March 9, 2018

Control v. Non-Controlling Level of Value

By Kenneth J. Pia, Jr., Partner, Business Valuation Industry Leader

Control v. Non-Controlling Level of Value

Valuation theory is predicated on the notion that the level of control attaching to common stock has a direct and empirically observable impact on the value of the stock. That said, it is necessary and appropriate in each case to consider the actual level of control in evidence. In establishing the level of control we look to what we refer to as the facts and circumstances test; there is no rule of thumb or magic formula that will suffice.

Also, the notion that value attaches to control should be no less true for one type of company than another, i.e. an Employee Stock Ownership Plan (“ESOP”) owned company, as opposed to a plain vanilla corporation. That notion simply has no support within business valuation theory. However, recently a number of rulings by the Department of Labor (“DOL”) and various courts have clouded the issue. We have seen decisions recognizing control wherein none can be said to exist, and quite the opposite as well. Under the circumstances, valuation advisors need to be mindful of the need to stay within the Fair Market Value (“FMV”) standard of value. Because the FMV standard makes clear that the hypothetical willing buyer and seller are knowledgeable parties that are willing and able to transact, it seems clear that they would consider the level of legal and operating control held by an ESOP trust.

In any valuation, including ESOP valuations, consideration of the level of control should include a review of the company’s governing legal documents with an eye towards detecting control issues. The analysis should consider the powers of the board of directors and shareholders; the election and removal of directors; the filling of vacancies on the board; the ability to amend the legal documents; and, any other matter that might impact control. For example, the ESOP may hold 100%, or a majority of the voting stock, but may be allowed to appoint only a minority of the board of directors. Or perhaps election of directors is by a plurality of the vote, and the ESOP is one of several stockholders despite owning a majority in interest of the voting stock. In these ways and others, including guaranteed board seats for ESOP selling stockholders, a shareholder owning a majority of the voting stock may not have legal control of the company. There is also the issue of whether, and to what extent, the trustee is directed, which is a particular issue in ESOP companies with internal trustees. While fiduciary responsibilities may to some extent mitigate lack of control for directed trustees, it is typically considered as a last resort.

Control, or lack thereof, can be reflected in a valuation by applying a discount or premium to value, or in certain circumstances using valuation conventions that represent a controlling or non-controlling basis. These elements might include the use of control or minority cash flows and the adjustment of the capital structure used in the valuation. Examples of controlling adjustments to the cash flow include normalizing owner/officer compensation or other related-party payments to market rates, while capital structure factors may include whether the cost of debt and weighting of debt in the capital structure are set to industry-optimal measures.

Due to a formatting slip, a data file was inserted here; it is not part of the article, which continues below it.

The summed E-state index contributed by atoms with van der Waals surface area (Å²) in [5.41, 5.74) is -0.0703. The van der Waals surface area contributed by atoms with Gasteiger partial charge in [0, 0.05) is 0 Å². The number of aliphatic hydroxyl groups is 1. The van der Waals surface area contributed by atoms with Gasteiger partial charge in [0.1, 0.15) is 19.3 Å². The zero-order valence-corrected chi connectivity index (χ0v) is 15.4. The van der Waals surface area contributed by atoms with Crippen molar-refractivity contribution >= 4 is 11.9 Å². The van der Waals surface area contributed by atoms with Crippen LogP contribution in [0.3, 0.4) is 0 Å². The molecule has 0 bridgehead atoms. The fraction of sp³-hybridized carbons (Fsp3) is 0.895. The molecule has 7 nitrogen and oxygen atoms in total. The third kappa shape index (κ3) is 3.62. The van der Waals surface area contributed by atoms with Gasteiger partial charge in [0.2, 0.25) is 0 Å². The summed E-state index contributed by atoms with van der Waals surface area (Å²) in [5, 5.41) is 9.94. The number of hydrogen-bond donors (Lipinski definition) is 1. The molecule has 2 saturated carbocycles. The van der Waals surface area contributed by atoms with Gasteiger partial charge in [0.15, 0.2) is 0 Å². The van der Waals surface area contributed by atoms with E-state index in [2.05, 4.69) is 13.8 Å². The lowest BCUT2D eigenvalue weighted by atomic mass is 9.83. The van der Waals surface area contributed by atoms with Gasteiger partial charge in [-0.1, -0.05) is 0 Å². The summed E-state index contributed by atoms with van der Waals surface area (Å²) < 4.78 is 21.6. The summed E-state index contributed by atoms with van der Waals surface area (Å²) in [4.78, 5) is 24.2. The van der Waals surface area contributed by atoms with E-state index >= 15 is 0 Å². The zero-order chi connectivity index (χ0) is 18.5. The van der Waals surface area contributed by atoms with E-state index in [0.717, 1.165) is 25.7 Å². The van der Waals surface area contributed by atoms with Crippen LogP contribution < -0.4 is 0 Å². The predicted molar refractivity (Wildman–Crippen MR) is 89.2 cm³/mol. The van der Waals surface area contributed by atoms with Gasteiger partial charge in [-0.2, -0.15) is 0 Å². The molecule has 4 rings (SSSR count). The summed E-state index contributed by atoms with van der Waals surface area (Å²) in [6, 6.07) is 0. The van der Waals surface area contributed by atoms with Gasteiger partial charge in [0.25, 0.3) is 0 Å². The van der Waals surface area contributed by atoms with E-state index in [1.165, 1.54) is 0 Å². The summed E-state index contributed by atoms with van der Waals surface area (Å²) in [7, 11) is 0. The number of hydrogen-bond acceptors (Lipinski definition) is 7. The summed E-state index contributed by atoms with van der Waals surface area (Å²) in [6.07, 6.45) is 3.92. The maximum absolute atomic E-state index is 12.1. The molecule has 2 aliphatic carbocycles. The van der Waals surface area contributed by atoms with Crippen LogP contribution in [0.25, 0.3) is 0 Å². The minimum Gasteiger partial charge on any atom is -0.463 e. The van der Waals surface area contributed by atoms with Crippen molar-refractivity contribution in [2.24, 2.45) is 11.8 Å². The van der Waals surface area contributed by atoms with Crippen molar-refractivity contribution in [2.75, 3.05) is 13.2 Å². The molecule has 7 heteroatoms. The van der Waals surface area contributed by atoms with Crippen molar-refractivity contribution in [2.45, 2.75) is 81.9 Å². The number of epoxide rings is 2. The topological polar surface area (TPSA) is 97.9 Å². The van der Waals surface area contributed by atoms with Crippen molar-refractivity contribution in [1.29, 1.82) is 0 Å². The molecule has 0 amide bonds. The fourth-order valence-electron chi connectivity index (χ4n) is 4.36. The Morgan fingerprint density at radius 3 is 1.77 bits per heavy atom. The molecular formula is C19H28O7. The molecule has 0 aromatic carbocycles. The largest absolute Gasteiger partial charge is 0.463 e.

A discount for lack of control (“DLOC”) for a controlling interest, or not adjusting owner/officer compensation to market, is not only counter-intuitive but is potentially in violation of the FMV standard and other relevant professional standards. We must be careful that we do not find ourselves creating a special form of ESOP FMV which is not supported by sound logic, professional standards or governmental regulations, including those of the DOL. If the ESOP has legal control of the entity as demonstrated in the legal documents, but is not exercising that control, that is not a reason to value the ESOP stock on a non-controlling basis. Perhaps there needs to be more board/management/trustee interaction prior to encountering a situation wherein the CEO or president can simply pay his or her self a hefty bonus, or increase their own compensation, even if it is completely warranted; in other words, setting parameters proactively to reward management for their contributions in increasing value to the owners/participants.

The accepted levels of value in the business valuation profession look something like this:

Accepted levels of value in the business valuation profession

*Source: AAML Annual Meeting – November 2-5, 2016 Renaissance Hotel, Chicago, IL

This is certainly not the only circumstance where FMV is viewed and applied differently by agencies of the U.S. government. Tax-affecting with respect to the valuation of S corporations for ESOP administration purposes as overseen by the DOL, and for estate and gift tax purposes as overseen by the Internal Revenue Service is another example. The DOL insists on tax-affecting and the IRS comes down strongly against it.

Are we losing the forest for the trees? Are we, as valuation professionals, expected to view things differently for transactions as opposed to annual updates for purposes of calculating participant value for redemptions? Are we expected to use differing conventions in valuing ESOP companies, as opposed to non-ESOP S corporations? There exists neither theoretical support nor empirical evidence that supports such a notion. The job of the valuation professional is to follow the FMV standard; in the area of understanding the impact of control recognize that what we refer to as the facts and circumstances test is a polite way to say that the devil is in the details.